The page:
Matthew Green, an associate professor in the computer science department at Johns Hopkins University, said the flaw involves an apparent implementation weakness in a component of recent Windows versions responsible for validating the legitimacy of authentication requests for a panoply of security functions in the operating system.
Green said attackers can use this weakness to impersonate everything from trusted Web sites to the source of software updates for Windows and other programs.
“Imagine if I wanted to pick the lock in your front door,” Green analogized. “It might be hard for me to come up with a key that will open your door, but what if I could tamper with or present both the key and the lock at the same time?”
Kenneth White, security principal at the software company MongoDB, equated the vulnerability to a phone call that gets routed to a party you didn’t intend to reach.
“You pick up the phone, dial a number and assume you’re talking to your bank or Microsoft or whomever, but the part of the software that confirms who you’re talking to is flawed,” White said. “That’s pretty bad, especially when your system is saying download this piece of software or patch automatically and it’s being done in the background.”
Both Green and White said it likely will be a matter of hours or days before security researchers and/or bad guys work out ways to exploit this bug, given the stakes involved. Indeed, already this evening KrebsOnSecurity has seen indications that people are teasing out such methods, which will likely be posted publicly online soon.
According to security vendor Qualys, only eight of the 50 flaws fixed in today’s patch roundup from Microsoft earned the company’s most dire “critical” rating, a designation reserved for bugs that can be exploited remotely by malware or miscreants to seize complete control over the target computer without any help from users.
Once again, some of those critical flaws include security weaknesses in the way Windows implements Remote Desktop connections, a feature that allows systems to be accessed, viewed and controlled as if the user was seated directly in front of the remote computer. Other critical patches include updates for the Web browsers and Web scripting engines built into Windows, as well as fixes for ASP.NET and the .NET Framework.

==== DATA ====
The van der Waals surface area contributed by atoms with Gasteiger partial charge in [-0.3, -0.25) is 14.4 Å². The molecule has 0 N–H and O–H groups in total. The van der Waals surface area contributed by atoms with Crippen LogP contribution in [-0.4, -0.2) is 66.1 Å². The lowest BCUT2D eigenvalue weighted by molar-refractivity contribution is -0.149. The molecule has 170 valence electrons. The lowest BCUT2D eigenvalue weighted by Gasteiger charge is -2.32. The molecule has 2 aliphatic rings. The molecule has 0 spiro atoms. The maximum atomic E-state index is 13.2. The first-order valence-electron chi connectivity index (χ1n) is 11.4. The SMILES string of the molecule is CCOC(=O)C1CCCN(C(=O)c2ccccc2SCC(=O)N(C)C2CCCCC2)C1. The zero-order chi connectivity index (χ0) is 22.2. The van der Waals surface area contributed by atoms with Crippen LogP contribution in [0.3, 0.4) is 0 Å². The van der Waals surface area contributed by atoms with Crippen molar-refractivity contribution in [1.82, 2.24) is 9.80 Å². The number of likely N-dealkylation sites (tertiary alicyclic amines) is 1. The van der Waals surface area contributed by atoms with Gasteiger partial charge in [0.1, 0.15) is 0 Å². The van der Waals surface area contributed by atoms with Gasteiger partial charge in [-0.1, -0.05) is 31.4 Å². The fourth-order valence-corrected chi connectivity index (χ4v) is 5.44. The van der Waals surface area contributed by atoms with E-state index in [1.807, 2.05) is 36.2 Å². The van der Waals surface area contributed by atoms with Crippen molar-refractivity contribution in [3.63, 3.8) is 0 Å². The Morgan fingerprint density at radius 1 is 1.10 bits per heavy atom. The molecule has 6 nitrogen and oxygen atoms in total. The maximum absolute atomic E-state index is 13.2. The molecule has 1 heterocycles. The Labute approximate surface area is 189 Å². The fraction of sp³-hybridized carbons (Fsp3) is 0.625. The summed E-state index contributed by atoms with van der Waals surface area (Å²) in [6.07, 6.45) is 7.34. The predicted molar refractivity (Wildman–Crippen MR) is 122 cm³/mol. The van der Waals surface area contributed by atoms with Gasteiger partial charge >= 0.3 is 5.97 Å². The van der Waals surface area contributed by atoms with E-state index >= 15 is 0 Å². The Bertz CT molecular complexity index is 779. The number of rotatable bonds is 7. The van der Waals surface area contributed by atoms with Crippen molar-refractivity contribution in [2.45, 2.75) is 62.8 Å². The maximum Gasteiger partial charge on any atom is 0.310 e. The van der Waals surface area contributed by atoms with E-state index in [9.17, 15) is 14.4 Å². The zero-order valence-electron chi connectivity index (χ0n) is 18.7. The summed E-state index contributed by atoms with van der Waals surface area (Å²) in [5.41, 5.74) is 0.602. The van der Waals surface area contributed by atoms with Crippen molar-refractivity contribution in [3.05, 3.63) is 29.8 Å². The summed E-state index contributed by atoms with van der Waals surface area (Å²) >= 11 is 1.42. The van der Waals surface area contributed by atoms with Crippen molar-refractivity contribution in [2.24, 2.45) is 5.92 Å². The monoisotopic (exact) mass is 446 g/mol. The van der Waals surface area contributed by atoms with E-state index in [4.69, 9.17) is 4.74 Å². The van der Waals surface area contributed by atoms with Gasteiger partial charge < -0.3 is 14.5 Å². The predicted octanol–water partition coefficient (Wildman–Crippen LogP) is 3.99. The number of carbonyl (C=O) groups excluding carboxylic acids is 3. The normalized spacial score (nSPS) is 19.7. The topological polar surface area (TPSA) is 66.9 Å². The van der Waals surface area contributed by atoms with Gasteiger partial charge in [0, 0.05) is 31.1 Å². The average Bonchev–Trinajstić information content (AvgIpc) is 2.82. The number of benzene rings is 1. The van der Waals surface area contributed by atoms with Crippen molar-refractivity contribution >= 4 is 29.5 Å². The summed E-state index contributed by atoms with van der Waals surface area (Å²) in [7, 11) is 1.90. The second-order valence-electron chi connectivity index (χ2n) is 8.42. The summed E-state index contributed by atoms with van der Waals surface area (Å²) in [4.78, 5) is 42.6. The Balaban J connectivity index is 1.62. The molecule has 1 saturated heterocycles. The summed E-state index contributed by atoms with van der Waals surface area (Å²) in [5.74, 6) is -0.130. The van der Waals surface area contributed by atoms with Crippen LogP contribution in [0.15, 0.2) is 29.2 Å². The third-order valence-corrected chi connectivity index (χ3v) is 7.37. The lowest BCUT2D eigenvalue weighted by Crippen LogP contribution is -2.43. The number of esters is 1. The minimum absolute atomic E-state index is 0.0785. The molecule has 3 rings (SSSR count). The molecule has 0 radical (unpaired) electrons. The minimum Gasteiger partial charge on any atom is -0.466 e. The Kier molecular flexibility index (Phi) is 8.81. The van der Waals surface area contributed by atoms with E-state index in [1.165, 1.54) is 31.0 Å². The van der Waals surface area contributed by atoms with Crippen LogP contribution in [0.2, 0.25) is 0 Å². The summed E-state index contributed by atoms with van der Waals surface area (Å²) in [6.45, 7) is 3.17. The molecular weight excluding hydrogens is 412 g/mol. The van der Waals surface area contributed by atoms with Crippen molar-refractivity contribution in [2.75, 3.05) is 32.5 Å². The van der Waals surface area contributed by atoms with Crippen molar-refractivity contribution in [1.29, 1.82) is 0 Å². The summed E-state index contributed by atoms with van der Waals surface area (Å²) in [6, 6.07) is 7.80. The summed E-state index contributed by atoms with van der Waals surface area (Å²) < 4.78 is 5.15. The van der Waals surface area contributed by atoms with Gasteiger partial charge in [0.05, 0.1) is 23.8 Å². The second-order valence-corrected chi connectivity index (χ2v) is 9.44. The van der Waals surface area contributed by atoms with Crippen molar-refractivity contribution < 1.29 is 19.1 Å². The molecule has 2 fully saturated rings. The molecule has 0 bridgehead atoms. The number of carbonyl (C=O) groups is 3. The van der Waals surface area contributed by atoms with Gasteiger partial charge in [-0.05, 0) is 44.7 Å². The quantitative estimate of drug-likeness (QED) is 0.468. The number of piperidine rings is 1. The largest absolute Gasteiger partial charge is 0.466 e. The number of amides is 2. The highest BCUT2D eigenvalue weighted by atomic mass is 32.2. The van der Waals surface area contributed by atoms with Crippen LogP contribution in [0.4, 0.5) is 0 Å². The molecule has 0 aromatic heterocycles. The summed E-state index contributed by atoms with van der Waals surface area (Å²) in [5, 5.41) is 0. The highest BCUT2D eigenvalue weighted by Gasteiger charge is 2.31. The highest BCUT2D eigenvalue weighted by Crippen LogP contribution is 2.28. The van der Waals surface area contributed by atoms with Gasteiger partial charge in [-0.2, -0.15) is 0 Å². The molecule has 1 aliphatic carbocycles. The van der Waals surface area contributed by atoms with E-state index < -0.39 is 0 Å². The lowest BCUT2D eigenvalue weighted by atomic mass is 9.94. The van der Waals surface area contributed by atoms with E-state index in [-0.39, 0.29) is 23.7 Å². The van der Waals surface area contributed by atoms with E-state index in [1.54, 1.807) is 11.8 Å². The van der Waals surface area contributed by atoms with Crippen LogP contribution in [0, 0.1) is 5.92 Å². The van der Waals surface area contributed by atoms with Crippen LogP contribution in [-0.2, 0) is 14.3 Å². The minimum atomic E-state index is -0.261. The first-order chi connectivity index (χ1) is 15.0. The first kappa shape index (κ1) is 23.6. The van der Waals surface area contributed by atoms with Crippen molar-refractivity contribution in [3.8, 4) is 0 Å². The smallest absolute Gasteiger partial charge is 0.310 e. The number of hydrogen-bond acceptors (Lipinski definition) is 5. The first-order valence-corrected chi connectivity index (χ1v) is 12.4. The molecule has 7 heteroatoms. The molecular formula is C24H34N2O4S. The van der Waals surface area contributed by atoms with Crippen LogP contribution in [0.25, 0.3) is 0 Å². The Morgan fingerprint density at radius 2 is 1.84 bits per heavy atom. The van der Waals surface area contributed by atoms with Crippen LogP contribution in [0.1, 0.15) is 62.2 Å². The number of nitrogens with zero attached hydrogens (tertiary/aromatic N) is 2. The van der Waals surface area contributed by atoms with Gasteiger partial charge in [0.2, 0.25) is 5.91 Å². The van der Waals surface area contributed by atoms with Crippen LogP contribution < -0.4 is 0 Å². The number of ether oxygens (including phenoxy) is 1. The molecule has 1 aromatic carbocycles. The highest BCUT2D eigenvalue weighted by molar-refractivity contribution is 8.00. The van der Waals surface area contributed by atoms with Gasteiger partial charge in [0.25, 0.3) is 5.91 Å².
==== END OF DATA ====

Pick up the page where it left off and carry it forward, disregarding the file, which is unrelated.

The security fix for the CVE-2020-0601 bug and others detailed in this post will be offered to Windows users as part of a bundle of patches released today by Microsoft. To see whether any updates are available for your Windows computer, go to the Start menu and type “Windows Update,” then let the system scan for any available patches.
Keep in mind that while staying up-to-date on Windows patches is a must, it’s important to make sure you’re updating only after you’ve backed up your important data and files. A reliable backup means you’re not losing your mind when the odd buggy patch causes problems booting the system. So do yourself a favor and backup your files before installing any patches. Windows 10 even has some built-in tools to help you do that, either on a per-file/folder basis or by making a complete and bootable copy of your hard drive all at once.
Today also marks the last month in which Microsoft will ship security updates for Windows 7 home/personal users. I count myself among some 30 percent of Windows users who still like and (ab)use this operating system in one form or another, and am sad that this day has come to pass. But if you rely on this OS for day-to-day use, it’s probably time to think about upgrading to something newer.
That might be a computer with Windows 10. Or maybe you have always wanted that shiny MacOS computer. If cost is a primary motivator and the user you have in mind doesn’t do much with the system other than browsing the Web, perhaps a Chromebook or an older machine with a recent version of Linux is the answer. Whichever system you choose, it’s important to pick one that fits the owner’s needs and provides security updates on an ongoing basis.
As always, if you experience glitches or problems installing any of these patches this month, please consider leaving a comment about it below; there’s a better-than-even chance other readers have experienced the same and may chime in here with some helpful tips.